Dion Hinchcliffe

Dion Hinchcliffe is an expert in information technology, business strategy, and next-generation enterprises.

Latest Posts

Social networking makes a play for the enterprise

While surely inevitable, investors have taken a recent interest in capitalizing on the social network phenomenon, as represented today by the likes of online social giants MySpace and Facebook. MySpace alone has been absorbing the daily attentions of tens of millions of young people over the last year, and is growing at a truly staggering rate. Facebook actually just launched in January and is already one of the leading social networking sites.

April 19, 2006 by


Web-based software: Not for prime-time yet?

I read with interest the recent CNet interview with SAP CEO Henning Kagermann where he was asked more questions about on-demand software and social software than not. Kagermann isn't overly impressed with the on-demand model and crisply defends what SAP, one of the largest software companies in the world, is doing with their hybrid model. He makes the point that their customers run their core businesses on SAP and would be out of business if their SAP implementation goes down.

April 17, 2006 by


Running a business on Web-based software

One premise of Enterprise Web 2.0 is that Web-based software is beginning to credibly encroach on many solution areas that traditional software previously addressed. According to proponents, this maturing method of online software delivery provides more usability, convenience, and value. The flexibility, mobility, and sheer connectedness of Web software is indeed increasingly hard to ignore. And many of us, consciously or not, are doing more and more of our daily work in the browser, either using applications hosted on the Web, or inside our organizations using Web technology.

April 14, 2006 by


Outlook on software in 2006: Healthy, disruptive

An increasing amount of attention is being given to the new Software 2006 Industry Report from the respected Mckinsey and Company (along with the Sandhill group). The report is a high level look at the overall state of the software industry and is chock full of interesting and informative tidbits. You can read it for yourself as they have kindly made it available online in PDF form. Some of information isn't too surprising, namely that we're just now fully recovering from Bubble 1.0 and that software is increasingly moving online. Others are more bold and include...

April 10, 2006 by


The intangible aspects of mashups matter most

National Public Radio had a really good story yesterday about Platial and the Google Maps world of mashups. Putting aside the fascinating aspects of this heretofore previously obscure phenomenon being increasingly spotted in mainstream media, the story actually got a lot of the spirit of the mashups world right. As part of this, I've been looking at the various mashup APIs and components, watching how they get used, and also which ones are getting adopted most and why. Some interesting trends have begun to emerge.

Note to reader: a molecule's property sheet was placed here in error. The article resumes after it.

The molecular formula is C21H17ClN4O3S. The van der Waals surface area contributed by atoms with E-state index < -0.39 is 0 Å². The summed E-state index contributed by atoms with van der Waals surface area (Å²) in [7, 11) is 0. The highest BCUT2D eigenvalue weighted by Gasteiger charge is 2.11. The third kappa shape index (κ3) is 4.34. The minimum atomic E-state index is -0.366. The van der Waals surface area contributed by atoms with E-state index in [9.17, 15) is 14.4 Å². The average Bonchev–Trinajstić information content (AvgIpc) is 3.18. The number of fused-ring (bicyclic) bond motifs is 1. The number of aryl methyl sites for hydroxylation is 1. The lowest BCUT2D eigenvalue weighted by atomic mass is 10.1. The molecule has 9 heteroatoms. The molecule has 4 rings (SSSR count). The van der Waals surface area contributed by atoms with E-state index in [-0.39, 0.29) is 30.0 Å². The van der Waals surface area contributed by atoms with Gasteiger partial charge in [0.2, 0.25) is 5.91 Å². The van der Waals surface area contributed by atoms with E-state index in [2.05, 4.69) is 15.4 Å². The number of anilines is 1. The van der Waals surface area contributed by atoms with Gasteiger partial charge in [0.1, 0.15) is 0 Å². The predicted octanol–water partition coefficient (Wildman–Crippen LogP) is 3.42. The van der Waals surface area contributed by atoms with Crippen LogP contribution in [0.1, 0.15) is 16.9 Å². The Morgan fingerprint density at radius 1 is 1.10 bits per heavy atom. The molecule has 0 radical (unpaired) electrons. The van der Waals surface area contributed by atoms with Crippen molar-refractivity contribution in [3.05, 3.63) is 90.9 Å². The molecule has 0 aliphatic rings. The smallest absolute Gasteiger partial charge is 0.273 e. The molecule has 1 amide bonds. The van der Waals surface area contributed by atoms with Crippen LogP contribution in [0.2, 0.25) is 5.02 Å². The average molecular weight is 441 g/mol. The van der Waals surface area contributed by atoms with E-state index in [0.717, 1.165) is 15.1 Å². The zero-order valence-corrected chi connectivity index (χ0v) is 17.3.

April 8, 2006 by


The next generation of Web components

Easy software assembly out of pre-existing pieces has been a holy grail of software development for decades. Along these lights, many of us have been tracking the mashup phenomenon and the associated innovation including the bustling mashup ecosystem that has been one of the big stories of the last year so. You can see the results yourself by visiting the terrific MashupFeed directory of current mashups, or just the raw material by looking at all the reusable Web services listed on Programmable Web.

April 5, 2006 by


The SOA with reach: Web-Oriented Architecture

I recently had the pleasure of watching Nick Garr give his take on something he describes as Web-Oriented Architecture or WOA. There are a lot of ways to view Service-Oriented Architecture (SOA) and this particular lightweight vision of SOA is well worth watching. This is because WOA is more of an emerging best practice from the battle-hardened folks in the field than it is from ivory tower architects or the analyst group notebook, which always lends an idea more credence in my book.

April 1, 2006 by

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IT Commandment: Put thy users first, above all else

While the concept of IT commandments sounds rigid and inflexible to me, I will admit there are some core truths that should almost never be violated. Fellow ZDNetter Paul Murphy has recently blazed this trail and it's an interesting experiment in seeing what people believe is fundamentallly important in IT if nothing else, and spark useful debates. IT commandments will be part of a ZDNet blog series over the next week or so.

March 27, 2006 by


The growing primacy of data over software

I've been studying the transcript of this week's public conversation between Bill Gates and Tim O'Reilly at MIX 06. I was at the conversation and yet even at the time I couldn't help thinking that O'Reilly and Gates were talking past each other on several key points, particularly the increasing value of data and its potential as biggest source of lock-in and disruption in the future. Looking at transcript now, it seems pretty clear that was the case.

March 24, 2006 by


SPARK and MIX: Bounding the future of the Web

The last few days here at SPARK and MIX 06 have been a miniature version of the whirlwind of forces that are remaking and reshaping the Web today. Setting the stage for the week was SPARK, Microsoft's workshop on the future of software architecture. With an emphasis on the convergence of Web 2.0, Software as a Service (SaaS), and Service-Oriented Architecture (SOA), the event brought together 28 of the top people in IT architecture to brainstorm about the near-term future direction of software architecture.

March 21, 2006 by